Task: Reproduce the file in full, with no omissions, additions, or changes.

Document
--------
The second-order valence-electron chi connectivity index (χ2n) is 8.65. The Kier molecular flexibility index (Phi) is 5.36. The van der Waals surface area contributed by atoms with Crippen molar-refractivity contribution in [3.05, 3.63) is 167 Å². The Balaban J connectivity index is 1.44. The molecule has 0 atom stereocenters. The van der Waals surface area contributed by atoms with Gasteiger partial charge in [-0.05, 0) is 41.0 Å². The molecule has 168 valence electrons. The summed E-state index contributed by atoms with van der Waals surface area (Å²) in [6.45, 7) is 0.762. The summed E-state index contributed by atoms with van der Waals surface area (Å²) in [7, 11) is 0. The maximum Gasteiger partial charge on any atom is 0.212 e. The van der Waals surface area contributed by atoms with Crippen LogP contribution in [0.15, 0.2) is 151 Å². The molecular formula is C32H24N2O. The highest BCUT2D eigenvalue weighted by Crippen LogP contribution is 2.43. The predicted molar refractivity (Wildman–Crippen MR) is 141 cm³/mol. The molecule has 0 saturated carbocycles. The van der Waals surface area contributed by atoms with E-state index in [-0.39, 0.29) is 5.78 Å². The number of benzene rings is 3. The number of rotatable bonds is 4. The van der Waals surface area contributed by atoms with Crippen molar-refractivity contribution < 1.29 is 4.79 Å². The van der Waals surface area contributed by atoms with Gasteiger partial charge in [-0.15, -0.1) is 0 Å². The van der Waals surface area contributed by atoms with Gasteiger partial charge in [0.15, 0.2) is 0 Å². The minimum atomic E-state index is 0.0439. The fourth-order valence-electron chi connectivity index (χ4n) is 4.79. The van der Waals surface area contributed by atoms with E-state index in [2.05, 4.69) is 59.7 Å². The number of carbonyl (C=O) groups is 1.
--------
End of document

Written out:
The second-order valence-electron chi connectivity index (χ2n) is 8.65. The Kier molecular flexibility index (Phi) is 5.36. The van der Waals surface area contributed by atoms with Crippen molar-refractivity contribution in [3.05, 3.63) is 167 Å². The Balaban J connectivity index is 1.44. The molecule has 0 atom stereocenters. The van der Waals surface area contributed by atoms with Gasteiger partial charge in [-0.05, 0) is 41.0 Å². The molecule has 168 valence electrons. The summed E-state index contributed by atoms with van der Waals surface area (Å²) in [6.45, 7) is 0.762. The summed E-state index contributed by atoms with van der Waals surface area (Å²) in [7, 11) is 0. The maximum Gasteiger partial charge on any atom is 0.212 e. The van der Waals surface area contributed by atoms with Crippen LogP contribution in [0.15, 0.2) is 151 Å². The molecular formula is C32H24N2O. The highest BCUT2D eigenvalue weighted by Crippen LogP contribution is 2.43. The predicted molar refractivity (Wildman–Crippen MR) is 141 cm³/mol. The molecule has 0 saturated carbocycles. The van der Waals surface area contributed by atoms with E-state index in [-0.39, 0.29) is 5.78 Å². The number of benzene rings is 3. The number of rotatable bonds is 4. The van der Waals surface area contributed by atoms with Crippen molar-refractivity contribution < 1.29 is 4.79 Å². The van der Waals surface area contributed by atoms with Gasteiger partial charge in [-0.15, -0.1) is 0 Å². The van der Waals surface area contributed by atoms with Gasteiger partial charge in [0.15, 0.2) is 0 Å². The minimum atomic E-state index is 0.0439. The fourth-order valence-electron chi connectivity index (χ4n) is 4.79. The van der Waals surface area contributed by atoms with E-state index in [2.05, 4.69) is 59.7 Å². The number of carbonyl (C=O) groups is 1.